As I sit down to write this issue's executive summary, I have just returned
from the 2010 SPE Annual Technical Conference and Exhibition in Firenze
(Florence), Italy. The meeting was excellent, with a great international
diversity of speakers and attendees. There were several excellent sessions on
economics and management. I can also attest that there is no such thing as a
bad pizza in Firenze; I think I gained as much weight as I did knowledge. I
would like to welcome those new subscribers who have recently joined. SPE
Economics & Management covers a wide range of topics of interest to
petroleum engineers, managers, and others involved in the energy business,
including resource and reserve evaluation, portfolio and asset management,
project valuation, strategic decision making and processes, uncertainty/risk
assessment and mitigation, systems modeling and forecasting, benchmarking and
performance indicators, information and knowledge management, digital energy,
and petroleum economics. In this issue, we have seven very diverse and
interesting papers. We have six new peer-reviewed papers:
Antipatterns: A Tool for Continuous Improvement by David R. Feineman
addresses how digital oilfield projects can be improved by watching out for and
avoiding antipatterns. Maybe you have fallen victim to some of the antipatterns
listed in Feineman's rogue gallery: "Golden Hammer," "Throw it over the Wall,"
and "Who’s your Daddy" are some of my favorites. These antipatterns can be
well-intentioned process models, "best practices" gone bad. Intrigued? Download
the paper and learn about antipatterns.
Realizing Value From Real-Time Well Monitoring in Greenfield Assets also by
David R. Feineman presents two case studies describing the challenges of
implementing real-time well-monitoring systems in remote new developments. The
paper focuses on organizational factors and culture and language differences
that need to be understood and managed to successfully create value.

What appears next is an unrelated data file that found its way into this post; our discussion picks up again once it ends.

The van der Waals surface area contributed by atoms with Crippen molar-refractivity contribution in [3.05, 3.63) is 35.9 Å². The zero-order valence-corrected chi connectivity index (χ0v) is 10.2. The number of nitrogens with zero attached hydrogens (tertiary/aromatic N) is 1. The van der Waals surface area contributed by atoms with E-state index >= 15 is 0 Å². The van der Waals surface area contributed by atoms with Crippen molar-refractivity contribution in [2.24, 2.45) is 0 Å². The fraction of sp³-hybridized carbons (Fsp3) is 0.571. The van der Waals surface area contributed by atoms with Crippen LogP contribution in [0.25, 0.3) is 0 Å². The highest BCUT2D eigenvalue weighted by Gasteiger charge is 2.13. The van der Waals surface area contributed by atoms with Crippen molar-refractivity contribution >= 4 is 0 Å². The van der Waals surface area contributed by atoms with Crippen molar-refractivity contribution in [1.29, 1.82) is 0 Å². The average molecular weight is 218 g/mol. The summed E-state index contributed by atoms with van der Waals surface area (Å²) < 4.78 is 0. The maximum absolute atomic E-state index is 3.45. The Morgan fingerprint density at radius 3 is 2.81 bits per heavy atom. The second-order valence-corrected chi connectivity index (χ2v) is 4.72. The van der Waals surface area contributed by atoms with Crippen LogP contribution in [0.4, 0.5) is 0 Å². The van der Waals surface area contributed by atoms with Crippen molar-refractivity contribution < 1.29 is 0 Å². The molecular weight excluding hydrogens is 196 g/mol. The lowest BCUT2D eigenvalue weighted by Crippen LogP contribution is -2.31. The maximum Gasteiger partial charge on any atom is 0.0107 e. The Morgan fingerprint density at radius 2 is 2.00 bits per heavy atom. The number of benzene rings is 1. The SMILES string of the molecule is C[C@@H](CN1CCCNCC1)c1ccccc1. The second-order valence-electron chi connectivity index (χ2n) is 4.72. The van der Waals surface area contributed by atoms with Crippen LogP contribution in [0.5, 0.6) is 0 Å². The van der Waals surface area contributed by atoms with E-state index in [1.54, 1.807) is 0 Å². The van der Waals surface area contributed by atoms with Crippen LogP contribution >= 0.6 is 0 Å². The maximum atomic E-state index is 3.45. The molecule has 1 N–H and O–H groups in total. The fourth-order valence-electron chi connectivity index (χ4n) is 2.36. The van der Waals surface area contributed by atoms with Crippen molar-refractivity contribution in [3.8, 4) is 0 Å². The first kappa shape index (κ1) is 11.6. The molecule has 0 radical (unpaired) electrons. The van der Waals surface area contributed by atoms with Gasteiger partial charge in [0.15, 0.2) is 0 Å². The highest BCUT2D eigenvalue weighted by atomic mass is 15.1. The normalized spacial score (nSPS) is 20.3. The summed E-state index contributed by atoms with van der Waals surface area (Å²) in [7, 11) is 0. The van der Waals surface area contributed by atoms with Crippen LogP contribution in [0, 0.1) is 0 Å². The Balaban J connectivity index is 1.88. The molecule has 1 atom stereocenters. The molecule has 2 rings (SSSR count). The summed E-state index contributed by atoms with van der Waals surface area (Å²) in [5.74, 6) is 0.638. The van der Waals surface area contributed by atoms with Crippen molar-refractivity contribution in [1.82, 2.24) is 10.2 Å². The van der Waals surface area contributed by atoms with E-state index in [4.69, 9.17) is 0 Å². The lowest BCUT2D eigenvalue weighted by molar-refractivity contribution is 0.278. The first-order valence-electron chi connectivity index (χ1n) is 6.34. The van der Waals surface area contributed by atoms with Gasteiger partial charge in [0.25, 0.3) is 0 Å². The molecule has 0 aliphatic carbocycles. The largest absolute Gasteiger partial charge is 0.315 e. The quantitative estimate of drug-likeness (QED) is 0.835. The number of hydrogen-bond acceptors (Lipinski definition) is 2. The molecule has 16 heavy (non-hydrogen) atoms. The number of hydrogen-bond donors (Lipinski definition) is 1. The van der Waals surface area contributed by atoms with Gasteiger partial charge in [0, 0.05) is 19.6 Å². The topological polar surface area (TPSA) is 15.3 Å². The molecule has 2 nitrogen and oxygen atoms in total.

Simulations of Field-Development Planning Help Improve Economics of
Heavy-Oil Project by Dwight Teotico, Luke Schauerte, James Griffith, Gary
Schottle, and Ralph Mehl describes how visualization technology, planning
processes, and analysis improved the economics of ultra heavy oil development.
Field development planning incorporated subsurface, surface, and environmental
constraints to optimize the required number of pads.
An Update on the Use of Reservoir Analogs for the Estimation of Oil and
Gas Reserves by R.E. Sidle, and W.J. Lee discusses the use of analogs
consistent with the updated US Securities and Exchange Commission regulations
for reporting reserves. Several examples are given to illustrate the use of
Gas Reserves Estimation in Resource Plays by W.J. Lee compares and
critiques six methods of forecasting production and estimating reserves in
poorly understood resource plays. The paper also considers incentives to use
uncertainty analysis to better characterize future production and reserves.
Oil, Natural Gas, and NGL Endowment in North, Central, and South
America by Roberto F. Aguilera, and Roberto Aguilera describes the use of a
variable shape distribution model to estimate the hydrocarbon endowment of the
Americas. They compare their results to the USGS 2000 assessment.
In addition to our peer-reviewed papers, we are continuing our feature
called "Worth a Second Look." In each issue, we include a significant paper
that SPE has published in the past that we believe deserves renewed attention.
Many of our current members may not be aware of these papers, or may not have
read them in a long time. Although our thinking in economics, decision making,
and management has evolved over the years, many of these articles have true
relevance today. For this issue, we take a second look at Jim Murtha's paper
Monte Carlo Simulation: Its Status and Future originally published in
JPT in 1997. As a special bonus, Jim agreed to write an introduction reflecting
on the years since his paper was written. Be sure to read it and find out if
the future turned out as he expected.
I am also pleased to announce that in 2011 we are planning to expand SPE
Economics & Management to a quarterly publication. One of the 2011
issues will be a special issue dedicated to management issues related to
CO2. The focus will be on the current state of play with respect to
regulation, legal, tools for economic analysis and other management challenges.
Sean McCoy of Carnegie Mellon University has agreed to serve as the editor of
this special volume. We will have a call for papers soon.
As always, I would like to thank and acknowledge our editorial review
committee for their continuing hard work. This group is made up of a
distinguished group of seven associate editors: Dr. Steve Begg (University of
Adelaide), Dr. Reidar Bratvold (University of Stavanger), Gary Citron (Rose
& Assoc.), James Crompton (Chevron), John Howell (Portfolio Decisions Inc),
Dr. Wumi Iledare (LSU), and Dr. Chris Jablonowski (UT-Austin).
I am happy to hear your comments and suggestions about SPE Economics
& Management, please feel free to contact me at email@example.com. – Frank Koch